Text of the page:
the trees for the forest.

In the forest the wolves
were small & there was
small music & I danced
with the girl
in the forest & I wore
red & she wore white
or black & the shape
her mouth made when
she said mouth made me
want to kiss her, her
mouth, & we lied we lie
down, down, lie still.

& still
not, my sister, skin
& bones, shut
the door, hang
up the phone.

from “Red, Requiem”

Robin

I’m a kid, I’m a
kid, I’m a little
kid.  & I play & I
play in my little
way.  Pat-a-cake, pat-a-
cake.  I see a saw.  Slide
the hide.  Go round
the merry.  Yum,
candy! The balloon
I lost on my birthday— is this
it?  I want to play
with a big
& cuddly thing.

Path of needles, or path
of pins?  I’d have to be very
careful with this needle & not
run anymore.  I could run
really fast with a boot like
that.  Or at least
pretend to.  Wild games
are best, running &
jumping & riding
riding, riding.

I ride the shopping
cart through the woods or
down the wooden
stairs or rocks, I rock
the cart & sing.  Buy me now
at discount prices! Topple
in dust & dirty
dirty dirt.

If wolves are like
dogs, then.  A cloud howling
to the moon, a wolf
singing, a singing
wolf.  A young dead
bird.  Not me.  Not
me.

Dig in the dirt in the deep
dark woods.  Dirty nails, grave-
scratching headstones & headless
angel, hands out, hello.  We put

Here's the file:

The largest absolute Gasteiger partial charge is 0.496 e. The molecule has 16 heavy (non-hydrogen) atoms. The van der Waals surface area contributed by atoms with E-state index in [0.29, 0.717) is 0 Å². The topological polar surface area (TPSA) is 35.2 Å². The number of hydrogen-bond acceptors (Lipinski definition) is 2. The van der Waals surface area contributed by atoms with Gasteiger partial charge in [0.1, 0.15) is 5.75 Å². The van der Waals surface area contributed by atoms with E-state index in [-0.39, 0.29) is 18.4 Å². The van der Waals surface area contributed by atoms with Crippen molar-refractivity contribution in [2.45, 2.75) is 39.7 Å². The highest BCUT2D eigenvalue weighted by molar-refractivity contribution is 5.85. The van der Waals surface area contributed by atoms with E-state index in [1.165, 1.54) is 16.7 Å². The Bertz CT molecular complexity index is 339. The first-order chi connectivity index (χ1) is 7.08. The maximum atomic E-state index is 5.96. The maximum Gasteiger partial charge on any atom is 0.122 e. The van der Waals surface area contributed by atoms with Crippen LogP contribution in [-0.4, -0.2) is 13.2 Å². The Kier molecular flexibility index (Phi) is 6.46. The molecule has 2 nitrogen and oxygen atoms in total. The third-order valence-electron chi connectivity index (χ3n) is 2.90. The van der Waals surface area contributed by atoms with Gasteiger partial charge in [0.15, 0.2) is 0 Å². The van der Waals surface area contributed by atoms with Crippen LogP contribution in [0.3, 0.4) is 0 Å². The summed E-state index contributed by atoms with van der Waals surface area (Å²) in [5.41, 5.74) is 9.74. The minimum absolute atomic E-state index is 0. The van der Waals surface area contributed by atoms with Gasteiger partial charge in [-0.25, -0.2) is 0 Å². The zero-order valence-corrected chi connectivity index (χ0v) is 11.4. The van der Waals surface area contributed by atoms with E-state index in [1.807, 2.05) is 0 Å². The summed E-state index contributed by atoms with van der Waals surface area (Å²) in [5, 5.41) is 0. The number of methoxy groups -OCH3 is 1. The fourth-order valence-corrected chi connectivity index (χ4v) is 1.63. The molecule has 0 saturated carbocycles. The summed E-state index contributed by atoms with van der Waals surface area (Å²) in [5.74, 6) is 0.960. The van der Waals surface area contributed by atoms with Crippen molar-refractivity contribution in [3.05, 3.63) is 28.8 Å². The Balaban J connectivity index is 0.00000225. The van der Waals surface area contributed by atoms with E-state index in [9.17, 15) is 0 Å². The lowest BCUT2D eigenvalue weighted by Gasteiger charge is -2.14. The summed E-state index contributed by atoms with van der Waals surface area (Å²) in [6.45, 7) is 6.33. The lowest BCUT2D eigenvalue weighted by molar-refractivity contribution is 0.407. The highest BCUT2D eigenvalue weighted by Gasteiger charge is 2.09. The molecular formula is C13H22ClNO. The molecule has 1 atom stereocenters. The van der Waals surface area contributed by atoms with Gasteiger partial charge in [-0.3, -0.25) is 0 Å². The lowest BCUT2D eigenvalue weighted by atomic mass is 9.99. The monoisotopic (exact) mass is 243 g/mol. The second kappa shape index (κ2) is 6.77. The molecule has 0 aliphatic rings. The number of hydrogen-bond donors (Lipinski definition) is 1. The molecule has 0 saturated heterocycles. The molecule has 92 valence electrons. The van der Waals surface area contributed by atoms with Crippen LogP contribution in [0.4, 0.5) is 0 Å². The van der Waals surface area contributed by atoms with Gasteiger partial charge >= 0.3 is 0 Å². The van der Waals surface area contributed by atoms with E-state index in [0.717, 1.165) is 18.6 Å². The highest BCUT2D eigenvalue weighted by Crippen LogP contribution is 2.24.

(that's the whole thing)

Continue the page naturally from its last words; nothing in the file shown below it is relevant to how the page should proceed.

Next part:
people in the ground &
flowers.  Dear
Lord, make heaven be
a fun place.  Amen.

Play surprise, the best wild
game:  ride.  Run & jump
on back & ride, how
soft his ears, what high
swing & belly
tickle.  Fists full
of fur & we all fall.

Fall.  Footing, slipped
slipped my hood right
off, right off my
head.  My head slipped
right off.  Room full of birthday
cake & balloons, window full
of moon.  A baby’s bed, a bloody
bed, an empty
grave, open.

The Path & Reds, Riding

After I read some of my fairy tale series in progress at Chapter & Verse recently, Greg Bem was telling me about a computer video game called The Path, which is based somewhat on the Little Red Riding Hood fairy tale.

Red Sisters

In the game, you choose to control one of six sisters, each a sort of incarnation of Red Riding Hood, & are then sent to visit her ubiquitous sick grandmother.  You can choose whether to stay on the path (which leads straight to grandmother’s house, ending the game rather quickly), or to wander into the surrounding woods, where there are strange & spooky & beautiful things to see, & wolves lying in wait.

It’s the going off the path where the good stuff happens in the game.  Although this isn’t really a game– if anything, it’s an un-game.  You do not shoot things or defeat monsters or solve puzzles.  You wander about in a lovely, painterly setting & it’s all very dreamy.  But you can read about that here or here.  

The point is, after losing several nights to poking around the forest as different Reds & seeking out each Red’s wolf (for each, manifested differently, & only for one as a literal wolf), I started poking around my fairy tale anthologies, & began sketching out a new poem series: one after each of the Red sisters, but also informed by fairy tales & folklore tropes & convention, as is the rest of my larger manuscript in progress.  I’ll post as they take shape, starting today.